The Government’s Economic Priorities

In conversation with Sanjeev Sanyal, Principal Economic Advisor, Ministry of Finance, Government of India

In its 4+ years in power, the NDA government has had more hits than misses. It has put in place several game-changers such as the GST, the Insolvency and Bankruptcy Code (IBC), the ‘financialisation’ of the economy and the use of DBT for payments. Macroeconomic management has been good with GDP growth perking up even as US, Chinese and world growth have been downgraded. Despite political temptations, the fiscal deficit has been kept in check and the investment cycle is now turning. In the short term, there are worries around the current account deficit, a plunging Rupee and a liquidity crisis. However, the government is committed to ring-fence the IL&FS crisis and keep the credit markets liquid. The RBI, meanwhile, has kept its ammunition ‘dry’ and will be able to deploy its huge dollars reserves to shore up the Rupee if necessary. More crucially, the big picture remains bright. With general elections drawing near, IMA invited Sanjeev Sanyal, Principal Economic Advisor in the Ministry of Finance, to share his views on the principles that guide the NDA’s reforms agenda, and what to expect if the government returns to power next year.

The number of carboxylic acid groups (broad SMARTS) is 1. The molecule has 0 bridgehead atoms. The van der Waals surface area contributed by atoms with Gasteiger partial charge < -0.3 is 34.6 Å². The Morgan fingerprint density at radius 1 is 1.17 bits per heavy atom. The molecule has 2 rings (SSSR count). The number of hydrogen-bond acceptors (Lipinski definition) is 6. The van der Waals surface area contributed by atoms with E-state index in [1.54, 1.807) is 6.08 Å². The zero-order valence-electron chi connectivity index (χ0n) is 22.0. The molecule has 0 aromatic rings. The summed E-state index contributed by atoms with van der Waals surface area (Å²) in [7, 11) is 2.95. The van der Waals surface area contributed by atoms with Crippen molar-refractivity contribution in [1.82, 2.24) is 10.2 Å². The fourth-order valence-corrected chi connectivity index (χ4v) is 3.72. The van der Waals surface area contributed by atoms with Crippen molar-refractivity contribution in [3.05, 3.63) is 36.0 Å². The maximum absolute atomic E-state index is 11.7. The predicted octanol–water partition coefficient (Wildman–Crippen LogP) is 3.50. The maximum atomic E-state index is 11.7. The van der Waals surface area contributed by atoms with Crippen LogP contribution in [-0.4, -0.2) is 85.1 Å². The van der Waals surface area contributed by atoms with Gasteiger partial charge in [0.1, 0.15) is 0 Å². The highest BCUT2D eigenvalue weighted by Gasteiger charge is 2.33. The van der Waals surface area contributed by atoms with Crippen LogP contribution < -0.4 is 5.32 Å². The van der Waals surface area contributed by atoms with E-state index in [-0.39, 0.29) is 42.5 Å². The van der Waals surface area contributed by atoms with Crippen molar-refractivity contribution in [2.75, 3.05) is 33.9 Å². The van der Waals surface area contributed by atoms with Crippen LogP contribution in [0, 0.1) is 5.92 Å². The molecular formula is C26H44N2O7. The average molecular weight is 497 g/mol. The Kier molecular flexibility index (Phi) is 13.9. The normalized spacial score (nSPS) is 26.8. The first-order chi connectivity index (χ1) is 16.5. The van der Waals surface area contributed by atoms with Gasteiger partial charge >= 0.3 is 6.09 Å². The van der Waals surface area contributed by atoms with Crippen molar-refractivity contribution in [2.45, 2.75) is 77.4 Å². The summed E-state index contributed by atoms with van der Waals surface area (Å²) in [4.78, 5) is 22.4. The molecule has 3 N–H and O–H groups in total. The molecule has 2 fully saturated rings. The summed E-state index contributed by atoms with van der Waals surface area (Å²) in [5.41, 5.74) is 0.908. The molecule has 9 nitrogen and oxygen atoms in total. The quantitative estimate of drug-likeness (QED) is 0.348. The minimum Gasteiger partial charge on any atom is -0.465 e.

Towards a rules-based order...

From patronage and rent-seeking to entrepreneurship, social mobility and a rules-based order

At heart, what Prime Minister Narendra Modi and his team are trying to do is shift India from a patronage-based, rent-seeking economy towards one built around entrepreneurship, social mobility and rules. Previously, wealth generation was about capturing resources whether licenses, land banks or coal mining or telecom rights and taking advantage of PSU banks. This was not only unfair and politically unsustainable, but also inefficient.

People are the product of the environment they live in...

People respond to the environment where they live and work and modify their behaviour accordingly. For instance, Indians will wait patiently in line or stick to their lanes while driving abroad, but will do exactly the opposite at home. In an inefficient environment, businesses and individuals resort to ‘jugaad’, or ‘making do’. Not paying taxes was something they took pride in and firms would often default on loans, knowing they could get away with it. In the social sphere, open defecation was common and Indian cities remain far dirtier than might be expected, given rising income and wealth levels. That is not to say that Indians are habitual rule-breakers; just that they have become accustomed to conforming with what is considered social acceptable.